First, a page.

Call for contributions!!
Arne Harms and Jens M. Zickgraf (eds.)
India seems extraordinarily rich in pecuniary and fiduciary traditions; and it is no less dynamic with regard to the development and application of new payment technologies. Transactions in cash, currency and credit form integral aspects of the fabric of everyday social, economic, political, spiritual and aesthetic life: Workers transfer funds between work spaces and homes, keeping alive relations across the subcontinent. Devotees collect and consume funds in order to articulate their devotion to deities and belonging among their communities. Matchmakers negotiate alliances by way of bargaining dowries, its amount and installments. Women meet in financial Self-help groups and credit associations. Across the country, malls invite to indulge in conspicuous consumption and to perform liquid modern lifestyles. Yet, indigenous credit and wage systems also hold considerable populations in their grip, prescribing living conditions as well as resonating with social and moral relations from love to family and caste to gender, class and friendship. Along with that, corruption, poverty and the buying out of votes have haunted the world’s largest democracy for many decades.
However, while contemporary livelihoods are monetized in almost any respect, money itself is undergoing massive transformation, too. In India as well as elsewhere, what money is, what it affords, how it should be distributed, created and regulated, and how it should flow is subject to intense scholarly and public debate, technological transformation and political reform. The country is among the global pioneers in building new infrastructures, regulatory frameworks and ambitious visions for digital payment and financial inclusion. Development specialists throw up scheme after scheme to penetrate the lives of the poor with global financial instruments. Bureaucrats consider, and implement, draconian measures in order to wipe the country clean of black money and to curtail the country’s informal economy. And while software and hardware engineers across the globe are racking their brains for new platforms, functions and applications of mobile money and payment, the nationalist Indian government strives to put forward one of the world’s most ambitious visions of a “cash-free” or at least “less-cash” society fueled by electronic transactions, biometric identification, cloud and communication technologies, and digitized citizenships.
With “Money in India” we seek to draw together scholars from various fields and to tackle diverse ways of using, imagining, creating, experiencing and remembering money in a subcontinent known for the deep penetration of money and for the diversity of money’s forms across time and space. We call for contributions from anthropology, history, sociology, economy, geography, psychology, STS and other related fields tackling the role of money in India from an empirical perspective. The book will pay close attention to the way money in India is being reconfigured from above and below, as a social process, as personal or collective possession, as means of facilitating trade and transaction, community building and policy making, and both in in traditional and digitally enabled as well as financialized contexts. We thus ask contributors to rigorously engage with one or several of the following questions: How are India’s social worlds, broadly understood, shaped and reshaped by the multiplicity of money? How does money as a malleable ‘thing’ and a social process bridge between persons and society? How can it articulate and impact heterogeneous processes of valuation? Where does money reach and what does it do amidst the societal transformations of work, politics and infrastructure? Given the dominance of western theory, what can be said about the distinguishing identity of “Indian Rupees” or money in India? Is there a particular and perhaps too long neglected “Indian” epistemology and morality of money and finance? If yes, how, when and where does it continue to articulate in everyday life? What are its basic contradictions or tenets? And, in this light, what can be said about money’s contemporary dynamics? How, for example do uses, implementations, applications, platforms, spaces and circuits of money reflect, address and reshape questions of personhood, caste, community, nationality, labor, welfare and socio-economic inclusion or exclusion? How do material, virtual, quantitative and technological dimensions of money resonate with experiences, calculations and livelihoods on the ground; with formal and informal networks and financial landscapes; with notions of monetary value and with culture, performance, habitus, access and affect? What are the potentials, dangers and hurdles of new payments technology and financial inclusion? How about the future of cash, or even gold? And how can money be mobilized as a lens to understand economy, governance, ritual and community in India? And what kind of general lessons can be learned from the study of money in India?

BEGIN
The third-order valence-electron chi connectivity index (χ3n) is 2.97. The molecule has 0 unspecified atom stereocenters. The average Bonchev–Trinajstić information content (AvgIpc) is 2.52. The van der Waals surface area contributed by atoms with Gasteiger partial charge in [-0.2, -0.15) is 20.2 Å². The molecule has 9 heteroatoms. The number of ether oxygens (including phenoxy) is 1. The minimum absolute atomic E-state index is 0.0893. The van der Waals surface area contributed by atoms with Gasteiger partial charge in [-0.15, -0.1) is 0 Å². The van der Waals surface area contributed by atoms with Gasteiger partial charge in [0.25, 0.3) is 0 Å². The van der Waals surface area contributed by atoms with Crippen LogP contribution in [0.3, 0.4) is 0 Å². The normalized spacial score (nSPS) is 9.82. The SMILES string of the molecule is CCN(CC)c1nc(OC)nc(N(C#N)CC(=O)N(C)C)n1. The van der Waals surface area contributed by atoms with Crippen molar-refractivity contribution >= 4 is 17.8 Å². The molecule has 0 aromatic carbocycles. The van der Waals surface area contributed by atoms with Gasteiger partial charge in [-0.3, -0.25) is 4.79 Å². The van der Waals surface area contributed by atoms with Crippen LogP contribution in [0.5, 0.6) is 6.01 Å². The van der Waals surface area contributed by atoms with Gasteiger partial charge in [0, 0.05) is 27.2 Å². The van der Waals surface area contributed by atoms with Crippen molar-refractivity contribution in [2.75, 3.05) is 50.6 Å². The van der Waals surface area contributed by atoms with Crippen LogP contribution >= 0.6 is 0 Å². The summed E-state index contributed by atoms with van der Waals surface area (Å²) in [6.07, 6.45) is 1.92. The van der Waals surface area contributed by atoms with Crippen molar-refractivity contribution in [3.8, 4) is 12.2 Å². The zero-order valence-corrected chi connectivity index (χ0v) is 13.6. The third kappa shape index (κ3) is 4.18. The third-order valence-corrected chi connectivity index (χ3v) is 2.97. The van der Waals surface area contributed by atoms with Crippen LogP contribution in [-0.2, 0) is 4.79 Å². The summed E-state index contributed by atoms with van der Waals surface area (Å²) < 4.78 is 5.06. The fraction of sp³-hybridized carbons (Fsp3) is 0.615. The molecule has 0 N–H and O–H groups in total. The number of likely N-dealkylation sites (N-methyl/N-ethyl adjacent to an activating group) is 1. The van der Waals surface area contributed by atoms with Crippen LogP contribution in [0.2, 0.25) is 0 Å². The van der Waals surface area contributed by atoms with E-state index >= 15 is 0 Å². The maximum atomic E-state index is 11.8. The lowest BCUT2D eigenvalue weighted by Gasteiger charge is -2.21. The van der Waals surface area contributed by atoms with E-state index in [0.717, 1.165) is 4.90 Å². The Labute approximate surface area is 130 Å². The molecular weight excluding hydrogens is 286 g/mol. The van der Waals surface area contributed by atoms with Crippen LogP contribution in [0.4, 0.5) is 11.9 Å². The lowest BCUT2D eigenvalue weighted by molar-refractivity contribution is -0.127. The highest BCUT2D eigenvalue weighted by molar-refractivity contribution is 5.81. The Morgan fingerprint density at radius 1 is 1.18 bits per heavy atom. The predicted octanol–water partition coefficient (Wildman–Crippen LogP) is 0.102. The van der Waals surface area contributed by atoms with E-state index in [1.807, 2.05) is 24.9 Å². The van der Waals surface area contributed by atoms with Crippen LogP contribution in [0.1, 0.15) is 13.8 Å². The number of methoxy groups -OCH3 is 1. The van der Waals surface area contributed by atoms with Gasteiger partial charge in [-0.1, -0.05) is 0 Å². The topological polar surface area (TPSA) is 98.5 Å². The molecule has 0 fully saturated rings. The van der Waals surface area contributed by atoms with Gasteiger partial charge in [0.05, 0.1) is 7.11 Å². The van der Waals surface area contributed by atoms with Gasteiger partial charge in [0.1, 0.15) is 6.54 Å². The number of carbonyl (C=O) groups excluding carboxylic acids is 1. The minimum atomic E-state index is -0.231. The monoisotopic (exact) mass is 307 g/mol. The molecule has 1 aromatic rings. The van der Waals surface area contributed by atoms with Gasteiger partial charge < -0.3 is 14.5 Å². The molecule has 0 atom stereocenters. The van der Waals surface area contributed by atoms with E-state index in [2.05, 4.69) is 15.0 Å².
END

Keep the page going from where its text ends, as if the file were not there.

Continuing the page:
We intend to publish the book with a prestigious international publisher of global reach, who has shown interest. The book will be completed and published in a timely manner.
Please send expressions of interest or chapter proposals to the following email addresses by 15. January 2019:
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